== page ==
9/11 families lawsuit
The coup in Saudi Arabia becomes timely with the current renewed media attention about the 28 Pages.
There is no doubt that a transition is taking place in Saudi Arabia. Saudi Arabia’s internal struggles for power have been likened to HBO’s “Game of Thrones”. Unlike Western royal families, the Saudi Monarchy has not had a clearly defined order of succession. Within recent years, an ongoing Saudi coup is starting to take shape. Many internal elements are involved. Factions and vested interests exist not only among the Royal Family, but within the culture, religion, finance, corporations, demographics and their values, fiefdoms, clans, age groups, etc.
Also, in the context of the World’s stage where nations and corporations struggle to survive or dominate, there is an additional complex global array of events and scenarios often veiled by the many factors involved. These influences can range from local wars and turmoil, to foreign relations, to the international financial system, to oil, to covert operations and more.
(Note: The word “clan”, such as the “Sudairi clan”, is used in the video. “Clan” refers to each of the 22 or 24 wives of the founder of Saudi Arabia, Ibn Saud. Ibn Saud died in 1953. The Kings of Saudi Arabia have been a son from one of the different wives or “clans” of Ibn Saud.)
King Salman’s palace coup and the Saudi royal politics – (15 minutes)(May 2015)
Is Senate bill allowing 9/11 families to sue Saudi Arabia all it seems? Lawmaker ‘added loophole that allows State department to
Is Senate bill allowing 9/11 families to sue Saudi Arabia all it seems? Lawmaker ‘added loophole that allows State department to stall action’
May 25, 2016 By Tom Wyke for MailOnline and Associated Press
~The Senate passed legislation Tuesday that would allow families of September 11 victims to sue the government of Saudi Arabia
~The Justice Against Sponsors of Terrorism Act had triggered a threat from Riyadh to pull billions of dollars from the U.S. economy
~Now it has been revealed loophole was inserted to reduce bill's power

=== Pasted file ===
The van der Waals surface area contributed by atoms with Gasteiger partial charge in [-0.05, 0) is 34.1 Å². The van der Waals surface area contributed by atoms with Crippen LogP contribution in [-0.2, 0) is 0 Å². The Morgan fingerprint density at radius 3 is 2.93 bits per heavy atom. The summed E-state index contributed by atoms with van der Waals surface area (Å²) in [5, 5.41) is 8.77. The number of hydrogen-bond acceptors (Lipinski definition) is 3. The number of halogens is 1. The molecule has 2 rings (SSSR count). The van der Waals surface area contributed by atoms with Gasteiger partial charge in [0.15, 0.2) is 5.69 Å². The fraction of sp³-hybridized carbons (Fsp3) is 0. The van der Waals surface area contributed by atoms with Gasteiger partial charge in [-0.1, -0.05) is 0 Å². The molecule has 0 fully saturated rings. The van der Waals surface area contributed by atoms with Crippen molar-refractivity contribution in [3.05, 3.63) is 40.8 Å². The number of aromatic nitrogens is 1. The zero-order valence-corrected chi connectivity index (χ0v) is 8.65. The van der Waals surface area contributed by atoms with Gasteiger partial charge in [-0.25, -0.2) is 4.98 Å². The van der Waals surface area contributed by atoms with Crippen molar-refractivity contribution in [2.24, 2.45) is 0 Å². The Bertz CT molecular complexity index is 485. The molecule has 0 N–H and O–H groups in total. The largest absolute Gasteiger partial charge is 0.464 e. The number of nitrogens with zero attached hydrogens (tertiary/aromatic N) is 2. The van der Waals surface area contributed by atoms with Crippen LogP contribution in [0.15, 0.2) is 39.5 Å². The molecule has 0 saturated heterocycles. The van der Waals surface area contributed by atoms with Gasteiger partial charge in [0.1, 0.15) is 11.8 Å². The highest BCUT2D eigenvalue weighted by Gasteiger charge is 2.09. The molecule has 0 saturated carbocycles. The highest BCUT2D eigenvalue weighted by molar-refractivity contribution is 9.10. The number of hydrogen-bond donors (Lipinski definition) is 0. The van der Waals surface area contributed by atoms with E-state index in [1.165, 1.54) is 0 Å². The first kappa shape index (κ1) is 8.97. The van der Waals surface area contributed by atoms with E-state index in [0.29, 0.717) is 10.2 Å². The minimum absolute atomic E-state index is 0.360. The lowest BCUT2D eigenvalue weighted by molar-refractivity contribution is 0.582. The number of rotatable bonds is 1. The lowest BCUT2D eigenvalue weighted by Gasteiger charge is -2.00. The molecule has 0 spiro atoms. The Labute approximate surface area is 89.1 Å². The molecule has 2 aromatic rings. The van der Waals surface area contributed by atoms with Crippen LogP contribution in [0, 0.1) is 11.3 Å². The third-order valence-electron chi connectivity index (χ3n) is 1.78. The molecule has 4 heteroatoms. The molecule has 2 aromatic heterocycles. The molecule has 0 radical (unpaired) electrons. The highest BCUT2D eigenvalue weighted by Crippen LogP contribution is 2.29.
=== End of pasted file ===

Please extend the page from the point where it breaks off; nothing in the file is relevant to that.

~Senate Democrats had firmly supported the legislation, putting them at odds with the Obama administration
The Senate's unanimous passing of legislation that allows families of September 11 victims to sue the government of Saudi Arabia may not be as groundbreaking as it was first believed.
The Justice Against Sponsors of Terrorism Act (JASTA) was initially reported as being a chance for the families to pursue damages from the Saudi government but now it has emerged a clause was inserted to water down the bill's power.
The wording of the loophole states the Secretary of State just has to engage 'in good-faith discussions with the foreign-state defendant concerning the resolution of claims against the foreign state,' according to the NY Post.
It had been feared the legislation would trigger potential diplomatic issues with Riyadh, which was threatening to pull billions of dollars from the U.S. economy, if the bill is enacted.
By HARRY R. WEBER (AP) – 14 hours ago
ATLANTA — A federal judge ruled Thursday that airlines and other companies in the industry that are being sued by families of terrorism victims can't question FBI agents about the Sept. 11, 2001, attacks.
The defendants wanted to depose the agents and sought access to other evidence related to the investigation of the attacks that killed nearly 3,000 people in order to show at trial that the government's failure to catch the terrorists and prevent the attacks mitigates and excuses any alleged fault on the aviation companies' part.
The government objected.
The ruling by U.S. District Judge Alvin Hellerstein in New York said the defendants have also argued that the terrorists likely would have succeeded even if the defendants had exercised due care.
"Supreme Court quashes 9/11 lawsuit against Saudis"
"...That was more or less the position of the Obama administration as well, which sided with the [SAUDIS] and urged the courts to dismiss the lawsuit."
"...Among the documents were a statement from an Al Qaeda operative in Bosnia who said the Saudi High Commission had funded the terrorist group in the 1990s, and evidence from the U.S. Treasury Department that a Saudi charity, the International Islamic Relief Organization, had been financially supporting Al Qaeda as recently as 2006."
I'm not surprised that the little people of the world, the victims, have no say in international affairs. This is quite blatant and is essentially the status quo. The famous quote by Nazi Air Marshall Herman Goering is relevant here: